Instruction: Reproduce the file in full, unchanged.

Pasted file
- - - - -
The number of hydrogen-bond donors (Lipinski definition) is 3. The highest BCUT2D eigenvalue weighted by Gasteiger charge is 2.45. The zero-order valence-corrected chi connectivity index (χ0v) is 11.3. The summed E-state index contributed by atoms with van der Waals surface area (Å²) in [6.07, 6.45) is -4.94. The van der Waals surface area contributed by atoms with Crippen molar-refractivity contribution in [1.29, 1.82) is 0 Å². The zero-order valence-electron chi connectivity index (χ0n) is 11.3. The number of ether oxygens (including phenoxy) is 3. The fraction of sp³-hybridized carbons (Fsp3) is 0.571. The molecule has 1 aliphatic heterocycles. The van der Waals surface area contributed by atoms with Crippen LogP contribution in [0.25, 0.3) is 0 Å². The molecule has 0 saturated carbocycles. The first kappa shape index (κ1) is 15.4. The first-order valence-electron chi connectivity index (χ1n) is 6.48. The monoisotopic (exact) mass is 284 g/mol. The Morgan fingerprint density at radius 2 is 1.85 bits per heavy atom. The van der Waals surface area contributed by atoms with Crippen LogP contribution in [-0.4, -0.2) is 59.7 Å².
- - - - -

The number of hydrogen-bond donors (Lipinski definition) is 3. The highest BCUT2D eigenvalue weighted by Gasteiger charge is 2.45. The zero-order valence-corrected chi connectivity index (χ0v) is 11.3. The summed E-state index contributed by atoms with van der Waals surface area (Å²) in [6.07, 6.45) is -4.94. The van der Waals surface area contributed by atoms with Crippen molar-refractivity contribution in [1.29, 1.82) is 0 Å². The zero-order valence-electron chi connectivity index (χ0n) is 11.3. The number of ether oxygens (including phenoxy) is 3. The fraction of sp³-hybridized carbons (Fsp3) is 0.571. The molecule has 1 aliphatic heterocycles. The van der Waals surface area contributed by atoms with Crippen LogP contribution in [0.25, 0.3) is 0 Å². The molecule has 0 saturated carbocycles. The first kappa shape index (κ1) is 15.4. The first-order valence-electron chi connectivity index (χ1n) is 6.48. The monoisotopic (exact) mass is 284 g/mol. The Morgan fingerprint density at radius 2 is 1.85 bits per heavy atom. The van der Waals surface area contributed by atoms with Crippen LogP contribution in [-0.4, -0.2) is 59.7 Å².